The film depicts Rita Kamila and her success at integrating farming practices with climate resilience. As a result of the changing climate, Rita has fish in her fields; she puts her chicken coup over the water so that when she feeds her chickens, some of it falls through into the water, and the chicken droppings also become fish food. Her practices have led to great economic benefit, and she shares her knowledge with her fellow villagers. However, Rita’s success is an isolated story, as the video shows, and it is critical to scale up access to government schemes. Many government schemes are only for land owning farmers and less than 10% of female farmers own land.


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Two new videos on gender and agriculture

The following is a new video from Danielle Nierenberg, Food Tank, and the Global Forum on Agricultural Research (GFAR) entitled “Funding Female Farmers for a Less Hungry World”.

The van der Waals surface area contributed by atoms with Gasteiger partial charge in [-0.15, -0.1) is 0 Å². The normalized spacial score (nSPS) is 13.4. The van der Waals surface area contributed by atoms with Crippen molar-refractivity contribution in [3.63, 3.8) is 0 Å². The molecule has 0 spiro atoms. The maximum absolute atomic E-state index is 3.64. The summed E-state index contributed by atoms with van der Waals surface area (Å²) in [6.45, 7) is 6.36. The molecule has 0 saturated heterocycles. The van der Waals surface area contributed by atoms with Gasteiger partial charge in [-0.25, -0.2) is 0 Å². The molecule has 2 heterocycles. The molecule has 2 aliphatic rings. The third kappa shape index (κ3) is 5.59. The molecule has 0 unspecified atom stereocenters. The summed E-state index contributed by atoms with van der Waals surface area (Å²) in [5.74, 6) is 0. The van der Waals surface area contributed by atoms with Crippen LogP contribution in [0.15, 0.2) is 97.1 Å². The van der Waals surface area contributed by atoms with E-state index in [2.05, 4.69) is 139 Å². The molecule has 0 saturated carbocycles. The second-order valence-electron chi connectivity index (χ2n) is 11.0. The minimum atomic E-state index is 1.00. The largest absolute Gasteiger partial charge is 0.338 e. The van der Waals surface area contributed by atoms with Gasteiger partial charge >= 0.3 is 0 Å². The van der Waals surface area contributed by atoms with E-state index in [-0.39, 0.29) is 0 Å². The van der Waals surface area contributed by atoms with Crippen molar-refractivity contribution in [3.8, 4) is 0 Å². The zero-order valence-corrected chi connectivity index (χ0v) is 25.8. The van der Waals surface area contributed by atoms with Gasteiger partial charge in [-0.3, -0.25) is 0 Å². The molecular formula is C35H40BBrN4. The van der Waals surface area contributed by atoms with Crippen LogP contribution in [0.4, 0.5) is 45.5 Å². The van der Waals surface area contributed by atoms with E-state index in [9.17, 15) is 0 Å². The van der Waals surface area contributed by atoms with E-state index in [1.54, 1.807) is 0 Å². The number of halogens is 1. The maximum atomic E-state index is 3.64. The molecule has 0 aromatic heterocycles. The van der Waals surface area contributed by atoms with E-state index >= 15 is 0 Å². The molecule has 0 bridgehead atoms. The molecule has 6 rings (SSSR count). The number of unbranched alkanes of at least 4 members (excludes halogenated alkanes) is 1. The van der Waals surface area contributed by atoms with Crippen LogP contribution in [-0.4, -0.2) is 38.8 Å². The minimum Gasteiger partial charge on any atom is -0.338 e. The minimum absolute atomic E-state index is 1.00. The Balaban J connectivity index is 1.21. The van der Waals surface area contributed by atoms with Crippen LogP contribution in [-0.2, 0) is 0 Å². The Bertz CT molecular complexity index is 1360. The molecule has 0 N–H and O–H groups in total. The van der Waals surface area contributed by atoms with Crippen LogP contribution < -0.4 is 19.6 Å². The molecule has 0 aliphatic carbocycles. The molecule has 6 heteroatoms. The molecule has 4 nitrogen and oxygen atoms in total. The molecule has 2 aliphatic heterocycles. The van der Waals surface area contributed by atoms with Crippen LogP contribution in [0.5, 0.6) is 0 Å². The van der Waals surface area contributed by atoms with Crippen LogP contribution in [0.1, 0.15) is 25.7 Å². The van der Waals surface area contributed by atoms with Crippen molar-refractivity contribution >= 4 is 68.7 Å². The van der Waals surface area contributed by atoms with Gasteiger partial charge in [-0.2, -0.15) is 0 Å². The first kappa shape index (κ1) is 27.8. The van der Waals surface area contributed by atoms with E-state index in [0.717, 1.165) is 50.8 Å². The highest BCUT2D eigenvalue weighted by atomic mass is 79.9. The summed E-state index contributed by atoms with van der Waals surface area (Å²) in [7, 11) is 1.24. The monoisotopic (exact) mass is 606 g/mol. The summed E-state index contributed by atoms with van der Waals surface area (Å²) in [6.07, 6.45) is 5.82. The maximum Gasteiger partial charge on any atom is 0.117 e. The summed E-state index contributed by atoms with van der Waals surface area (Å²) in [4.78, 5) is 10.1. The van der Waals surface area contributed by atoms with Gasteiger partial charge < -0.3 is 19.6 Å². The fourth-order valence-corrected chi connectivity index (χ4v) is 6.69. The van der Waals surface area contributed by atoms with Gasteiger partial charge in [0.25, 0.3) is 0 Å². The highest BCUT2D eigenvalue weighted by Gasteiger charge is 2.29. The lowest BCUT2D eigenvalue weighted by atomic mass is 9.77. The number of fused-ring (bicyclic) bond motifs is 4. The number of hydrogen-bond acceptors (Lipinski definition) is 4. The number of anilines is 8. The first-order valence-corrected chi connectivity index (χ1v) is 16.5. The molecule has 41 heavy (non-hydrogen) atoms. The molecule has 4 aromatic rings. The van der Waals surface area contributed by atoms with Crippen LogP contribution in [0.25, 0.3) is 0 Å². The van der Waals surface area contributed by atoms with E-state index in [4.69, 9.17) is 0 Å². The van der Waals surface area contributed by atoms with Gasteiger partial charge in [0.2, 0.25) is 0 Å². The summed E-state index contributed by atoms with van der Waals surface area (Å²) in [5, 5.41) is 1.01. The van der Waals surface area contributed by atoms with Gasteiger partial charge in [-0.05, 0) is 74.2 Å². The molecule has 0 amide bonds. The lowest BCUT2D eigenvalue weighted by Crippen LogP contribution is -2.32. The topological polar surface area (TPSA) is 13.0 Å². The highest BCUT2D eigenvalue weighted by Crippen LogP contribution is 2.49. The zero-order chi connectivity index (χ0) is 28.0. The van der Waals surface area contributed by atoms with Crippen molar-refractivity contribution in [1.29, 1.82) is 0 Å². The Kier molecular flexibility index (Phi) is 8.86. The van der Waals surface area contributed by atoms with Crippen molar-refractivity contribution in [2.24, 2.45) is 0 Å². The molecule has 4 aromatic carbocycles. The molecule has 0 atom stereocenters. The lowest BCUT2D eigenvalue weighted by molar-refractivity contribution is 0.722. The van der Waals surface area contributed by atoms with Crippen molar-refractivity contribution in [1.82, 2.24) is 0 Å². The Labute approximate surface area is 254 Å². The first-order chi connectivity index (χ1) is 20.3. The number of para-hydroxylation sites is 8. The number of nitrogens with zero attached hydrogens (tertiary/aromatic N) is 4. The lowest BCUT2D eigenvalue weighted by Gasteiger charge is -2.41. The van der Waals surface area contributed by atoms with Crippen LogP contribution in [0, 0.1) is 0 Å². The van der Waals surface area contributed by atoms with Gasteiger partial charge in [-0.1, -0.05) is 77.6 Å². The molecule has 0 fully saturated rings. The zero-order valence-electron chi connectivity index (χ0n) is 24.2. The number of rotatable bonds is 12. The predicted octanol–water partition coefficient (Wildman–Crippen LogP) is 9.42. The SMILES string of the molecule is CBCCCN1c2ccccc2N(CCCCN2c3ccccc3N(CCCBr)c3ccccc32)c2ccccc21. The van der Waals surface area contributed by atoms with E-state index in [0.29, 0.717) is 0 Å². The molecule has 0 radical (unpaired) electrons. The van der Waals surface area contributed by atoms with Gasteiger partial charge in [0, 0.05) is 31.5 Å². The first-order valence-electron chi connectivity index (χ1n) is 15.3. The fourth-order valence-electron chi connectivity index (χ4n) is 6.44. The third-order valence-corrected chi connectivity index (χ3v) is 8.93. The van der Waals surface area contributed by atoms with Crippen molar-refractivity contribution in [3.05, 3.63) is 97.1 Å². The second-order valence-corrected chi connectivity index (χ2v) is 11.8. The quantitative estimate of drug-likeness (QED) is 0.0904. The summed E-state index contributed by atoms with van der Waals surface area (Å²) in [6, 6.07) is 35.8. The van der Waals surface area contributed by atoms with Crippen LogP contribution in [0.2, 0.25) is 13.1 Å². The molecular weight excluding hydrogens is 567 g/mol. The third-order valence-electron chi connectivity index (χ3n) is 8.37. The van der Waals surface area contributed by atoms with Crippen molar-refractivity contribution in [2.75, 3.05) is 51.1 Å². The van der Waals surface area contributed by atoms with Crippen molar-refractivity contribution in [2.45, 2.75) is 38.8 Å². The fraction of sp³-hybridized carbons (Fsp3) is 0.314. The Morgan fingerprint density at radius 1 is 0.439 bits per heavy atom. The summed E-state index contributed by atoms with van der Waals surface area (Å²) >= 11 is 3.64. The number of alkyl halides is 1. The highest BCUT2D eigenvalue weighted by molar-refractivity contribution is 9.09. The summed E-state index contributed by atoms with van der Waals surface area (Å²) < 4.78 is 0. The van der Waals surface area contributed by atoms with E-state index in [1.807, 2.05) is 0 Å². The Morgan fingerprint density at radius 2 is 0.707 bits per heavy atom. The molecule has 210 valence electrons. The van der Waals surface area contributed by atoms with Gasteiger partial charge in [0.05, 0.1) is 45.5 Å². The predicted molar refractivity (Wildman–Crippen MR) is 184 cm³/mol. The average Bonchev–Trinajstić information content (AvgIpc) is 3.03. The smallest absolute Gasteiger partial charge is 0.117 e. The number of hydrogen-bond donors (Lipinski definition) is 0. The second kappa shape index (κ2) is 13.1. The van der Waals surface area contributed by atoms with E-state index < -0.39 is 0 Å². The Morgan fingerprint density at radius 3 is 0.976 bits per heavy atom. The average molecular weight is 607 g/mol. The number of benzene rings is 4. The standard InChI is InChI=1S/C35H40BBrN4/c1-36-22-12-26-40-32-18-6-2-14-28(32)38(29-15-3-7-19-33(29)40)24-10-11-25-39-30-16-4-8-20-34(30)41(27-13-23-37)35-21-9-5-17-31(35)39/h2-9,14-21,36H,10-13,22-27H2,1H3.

The following is a training video targeting community forestry practitioners, entitled “A Fair Climate: Gender Equity in REDD+”, hosted on the website of The Center For People and Forests (RECOFTC)


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International Photo Competition: Forests-Agriculture Interface Through a Gender Lens

Use the gender lens to capture interesting photos with stories and help us do science with a creative twist. We make a maximum impact when we communicate about our work – success and/or failure – to a wider audience using a range of communication and social media. We believe that photos break the global language barriers, and connect people, whether they are farmers, middle-class urban families, public enterprises, donors or students.